Why New Development Is the Fast Fashion of Real Estate

Just because a property is cool and modern doesn't mean it's built to last

New luxury developments have forever changed the New York City skyline, replacing the 19th-century Gothic revival architecture with modern high rises adorned with steel and glass. While these new apartment buildings in NYC certainly look stunning and often come with attractive features catering to the modern, professional lifestyle, there is an argument that they are nothing more than architecture's version of fast fashion.

Like fast fashion, many new condo developments in NYC look sleek and cool but simply don't last the test of time. In fact, there are countless examples of new luxury buildings that are dealing with serious structural issues, leading to countless lawsuits and headaches for homeowners. 

Also like fast fashion, it's all about marketing a luxury lifestyle so developers can get the highest price possible, regardless of whether the property is actually built well from the inside out. So while there's nothing wrong with buying new construction in NYC, be aware that just because a home is expensive, doesn’t mean it’s a good long-term investment. 

The Rise of New Luxury Developments in NYC

While luxury real estate has existed for centuries, there has been an uptick in the development of ultra-luxury new construction homes in NYC within the last 10 to 20 years. Following the 2008 recession, affluent investors, including many foreign buyers, were searching for ways to make large returns on hard assets like real estate and were willing to make big bets on large residential properties. 

So developers began planning increasingly extravagant projects with modern finishes and better features to cater to this demand. The 2010s saw the completion of dozens of new buildings in NYC's skyline, especially in ultra-wealthy pockets like Manhattan's Billionaire's Row.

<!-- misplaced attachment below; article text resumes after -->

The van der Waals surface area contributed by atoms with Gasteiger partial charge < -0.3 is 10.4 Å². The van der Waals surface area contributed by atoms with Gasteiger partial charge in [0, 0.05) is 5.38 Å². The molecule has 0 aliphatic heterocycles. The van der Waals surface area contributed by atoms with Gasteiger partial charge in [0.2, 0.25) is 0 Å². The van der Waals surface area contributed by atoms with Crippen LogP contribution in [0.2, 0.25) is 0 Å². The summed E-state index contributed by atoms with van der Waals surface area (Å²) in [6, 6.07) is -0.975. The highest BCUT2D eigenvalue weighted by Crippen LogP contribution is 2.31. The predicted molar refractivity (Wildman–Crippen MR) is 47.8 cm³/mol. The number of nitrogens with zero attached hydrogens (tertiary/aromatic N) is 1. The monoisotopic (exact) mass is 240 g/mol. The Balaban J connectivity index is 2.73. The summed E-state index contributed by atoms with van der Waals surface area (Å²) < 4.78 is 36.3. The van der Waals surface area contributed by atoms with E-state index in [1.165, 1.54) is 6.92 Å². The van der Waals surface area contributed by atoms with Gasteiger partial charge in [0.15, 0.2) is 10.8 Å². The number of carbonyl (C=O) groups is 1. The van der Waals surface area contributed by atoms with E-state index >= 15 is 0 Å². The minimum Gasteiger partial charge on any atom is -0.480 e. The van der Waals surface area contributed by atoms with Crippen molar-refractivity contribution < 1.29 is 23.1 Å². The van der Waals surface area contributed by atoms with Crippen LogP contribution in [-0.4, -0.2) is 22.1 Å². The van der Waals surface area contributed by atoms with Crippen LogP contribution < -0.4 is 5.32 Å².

However, a shift in global economic conditions and new tax laws have slowed interest from many foreign investors and cash buyers. As a result, many of NYC's new developments remain half-empty or occupied by absentee owners simply looking for a place to park their cash. 

This trend has also led to many new developments that aren't designed with the average homeowner in mind - they're simply vehicles to attract investment from cash buyers. Many new construction buildings in NYC are being equipped with all the fancy bells and whistles needed to justify such a hefty price tag. However, many buyers who actually plan on living in the buildings find that they are not getting what they paid for. On the surface, these developments look spectacular, with great locations, spectacular views, and modern finishes. However, like fast fashion, the quality diminishes the minute you make a purchase.

New construction home interior with modern appliances and finishes

Examples of New Buildings in NYC with Structural Problems 

Even some of the best new developments in NYC are showing signs of this profit-over-quality phenomenon. Here are a few examples of new construction in New York City that has consistently failed to meet buyer's expectations. 

1 Seaport

1 Seaport is a 670-foot-tall condo tower on Maiden Lane in Manhattan's Financial District. With breathtaking views of the East River, all glass construction, and private yacht rentals for condo owners, 1 Seaport was supposed to offer the pinnacle of luxury, and homes in the building ranged in price from $1.2 to $20 million.